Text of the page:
Recently I have been getting assistance with my Quebec research from a kind and patient soul. This has me reviewing and reading through my research, exploring my records and assessing what I have and what I am missing. I also have been going through Quebec City Directories looking at addresses for my ancestors. Once I have located the addresses I have also been getting familiar with the maps of old Quebec, located also on the BAnQ website. This process is what I was working on when I realized that I had recently walked by a location of a relative’s restaurant.

Samuel Laprise married my three times great grandmother’s sister Elizabeth Jeffery at St. Andrew’s Presbyterian Church in Quebec City on March 17, 1853. Elizabeth was the widow  of George Robertson and already had a daughter Elizabeth.

Samuel was running the British American Hotel and later the London Coffee House on the Cul de Sac in old Quebec City. These were located in Directories Marcotte of Quebec and their predecessors, 1822-1976.

Discovering these locations I next went to Google Earth to see where it was and found them on the street below that I highlighted in orange.

 

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Cul de Sac found on Google Earth.

 

Once I saw this location on Google Earth I was instantly reminded of the trip I had recently taken to Quebec City in June and a very particular picture that I took.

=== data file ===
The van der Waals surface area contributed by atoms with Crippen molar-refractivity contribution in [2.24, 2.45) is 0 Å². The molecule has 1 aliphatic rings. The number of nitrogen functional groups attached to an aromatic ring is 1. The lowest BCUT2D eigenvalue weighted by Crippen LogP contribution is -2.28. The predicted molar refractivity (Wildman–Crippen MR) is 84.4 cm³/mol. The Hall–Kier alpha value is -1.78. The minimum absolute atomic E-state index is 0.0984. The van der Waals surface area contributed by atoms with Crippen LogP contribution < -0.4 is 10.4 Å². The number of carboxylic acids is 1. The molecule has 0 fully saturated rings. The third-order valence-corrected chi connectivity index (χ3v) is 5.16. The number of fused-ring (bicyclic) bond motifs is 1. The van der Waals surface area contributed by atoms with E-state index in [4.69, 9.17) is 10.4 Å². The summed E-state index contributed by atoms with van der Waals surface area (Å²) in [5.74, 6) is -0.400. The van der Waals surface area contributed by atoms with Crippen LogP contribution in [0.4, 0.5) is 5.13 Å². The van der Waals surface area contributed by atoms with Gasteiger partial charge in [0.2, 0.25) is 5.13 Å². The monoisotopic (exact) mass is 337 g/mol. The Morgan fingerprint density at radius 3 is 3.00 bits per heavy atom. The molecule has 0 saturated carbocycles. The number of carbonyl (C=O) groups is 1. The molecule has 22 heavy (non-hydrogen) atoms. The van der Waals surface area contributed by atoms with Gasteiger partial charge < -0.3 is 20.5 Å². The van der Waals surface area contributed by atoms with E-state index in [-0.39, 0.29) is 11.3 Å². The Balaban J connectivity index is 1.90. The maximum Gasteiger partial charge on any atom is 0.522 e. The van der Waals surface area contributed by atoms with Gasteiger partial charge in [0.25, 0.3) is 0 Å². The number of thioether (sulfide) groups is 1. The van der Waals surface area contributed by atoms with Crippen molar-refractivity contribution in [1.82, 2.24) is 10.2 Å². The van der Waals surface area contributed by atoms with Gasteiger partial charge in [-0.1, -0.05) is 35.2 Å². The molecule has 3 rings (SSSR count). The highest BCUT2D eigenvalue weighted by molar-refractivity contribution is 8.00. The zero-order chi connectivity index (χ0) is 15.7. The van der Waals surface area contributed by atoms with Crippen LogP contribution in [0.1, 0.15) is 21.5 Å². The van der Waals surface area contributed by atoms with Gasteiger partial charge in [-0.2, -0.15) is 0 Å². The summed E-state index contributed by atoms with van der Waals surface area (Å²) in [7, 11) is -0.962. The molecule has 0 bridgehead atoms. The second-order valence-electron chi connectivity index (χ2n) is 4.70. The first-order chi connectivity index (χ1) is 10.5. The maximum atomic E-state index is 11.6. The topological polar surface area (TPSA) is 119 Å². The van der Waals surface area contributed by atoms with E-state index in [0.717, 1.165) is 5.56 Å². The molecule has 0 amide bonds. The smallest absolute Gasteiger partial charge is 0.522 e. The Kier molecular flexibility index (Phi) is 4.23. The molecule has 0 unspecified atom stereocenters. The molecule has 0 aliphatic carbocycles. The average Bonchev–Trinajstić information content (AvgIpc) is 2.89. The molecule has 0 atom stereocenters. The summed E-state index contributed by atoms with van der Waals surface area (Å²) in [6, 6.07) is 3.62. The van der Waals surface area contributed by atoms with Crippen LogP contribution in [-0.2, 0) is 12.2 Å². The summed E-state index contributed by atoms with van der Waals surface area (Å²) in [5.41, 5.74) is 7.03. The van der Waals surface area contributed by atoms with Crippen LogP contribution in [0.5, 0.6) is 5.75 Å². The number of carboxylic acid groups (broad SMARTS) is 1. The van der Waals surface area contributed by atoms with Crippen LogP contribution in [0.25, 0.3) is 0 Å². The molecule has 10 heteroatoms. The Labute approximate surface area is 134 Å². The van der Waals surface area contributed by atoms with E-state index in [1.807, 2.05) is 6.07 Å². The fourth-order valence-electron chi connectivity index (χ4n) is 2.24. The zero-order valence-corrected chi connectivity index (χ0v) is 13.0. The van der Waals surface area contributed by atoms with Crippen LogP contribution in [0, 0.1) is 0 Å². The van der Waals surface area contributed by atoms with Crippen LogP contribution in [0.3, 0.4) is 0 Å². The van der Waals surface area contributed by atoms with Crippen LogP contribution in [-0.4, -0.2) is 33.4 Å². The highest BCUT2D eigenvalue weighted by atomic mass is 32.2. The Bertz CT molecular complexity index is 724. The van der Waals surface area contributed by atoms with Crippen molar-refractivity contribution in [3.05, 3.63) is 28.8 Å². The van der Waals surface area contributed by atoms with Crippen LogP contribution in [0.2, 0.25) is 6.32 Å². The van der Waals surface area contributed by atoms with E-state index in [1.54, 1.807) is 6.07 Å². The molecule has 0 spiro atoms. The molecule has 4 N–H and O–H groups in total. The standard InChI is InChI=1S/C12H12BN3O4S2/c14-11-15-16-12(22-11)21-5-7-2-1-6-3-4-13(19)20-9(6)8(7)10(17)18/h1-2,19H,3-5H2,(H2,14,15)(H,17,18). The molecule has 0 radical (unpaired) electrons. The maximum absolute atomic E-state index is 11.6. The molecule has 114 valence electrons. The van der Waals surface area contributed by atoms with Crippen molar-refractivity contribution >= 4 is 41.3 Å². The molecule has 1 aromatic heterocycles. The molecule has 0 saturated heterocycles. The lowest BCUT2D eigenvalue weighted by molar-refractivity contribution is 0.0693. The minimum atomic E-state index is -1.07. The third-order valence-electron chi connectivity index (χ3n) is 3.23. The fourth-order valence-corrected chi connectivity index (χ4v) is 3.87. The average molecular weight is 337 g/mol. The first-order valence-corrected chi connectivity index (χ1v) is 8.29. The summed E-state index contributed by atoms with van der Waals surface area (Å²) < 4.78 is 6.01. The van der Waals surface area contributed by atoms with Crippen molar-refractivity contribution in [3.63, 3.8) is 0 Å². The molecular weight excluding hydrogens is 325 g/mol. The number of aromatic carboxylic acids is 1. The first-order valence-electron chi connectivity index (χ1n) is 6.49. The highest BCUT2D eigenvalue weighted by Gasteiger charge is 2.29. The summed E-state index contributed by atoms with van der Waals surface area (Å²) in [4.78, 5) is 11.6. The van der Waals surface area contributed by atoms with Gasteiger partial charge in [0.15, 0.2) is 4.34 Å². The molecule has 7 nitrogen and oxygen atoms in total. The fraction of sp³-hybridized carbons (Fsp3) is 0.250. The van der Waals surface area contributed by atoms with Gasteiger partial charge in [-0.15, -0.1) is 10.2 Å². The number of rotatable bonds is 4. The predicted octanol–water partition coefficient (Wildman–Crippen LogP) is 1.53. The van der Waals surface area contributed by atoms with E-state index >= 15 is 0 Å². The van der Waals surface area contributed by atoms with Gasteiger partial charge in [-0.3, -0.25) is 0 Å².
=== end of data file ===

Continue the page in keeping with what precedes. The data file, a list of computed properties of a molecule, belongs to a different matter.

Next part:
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16 cul de sac was the location of the British American Hotel in 1864 and is now the Fudgerie a chocolate shop.

 

I had walked this street many times during my vacation and had been drawn to this location. I had photographed the street and added it as my Facebook cover picture. When you think about how many pictures I took during the trip of countless locations and monuments the fact that I selected this one to represent my trip on Facebook has some significance to me.

 

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Information the London Coffee House that was owned by George Pozer. This information was found on the website.

 

Samuel and his wife along with their three children left Quebec City in 1868, relocating to Chicago, Illinois. Samuel had his fill of restaurants, once in his new home he worked as a cooper. They did not return to Quebec City and they are buried together in Rosehill Cemetery in Chicago.

 

With help from my friend I hope to learn more about Samuel and Elizabeth’s business located on the Cul de Sac in Quebec City.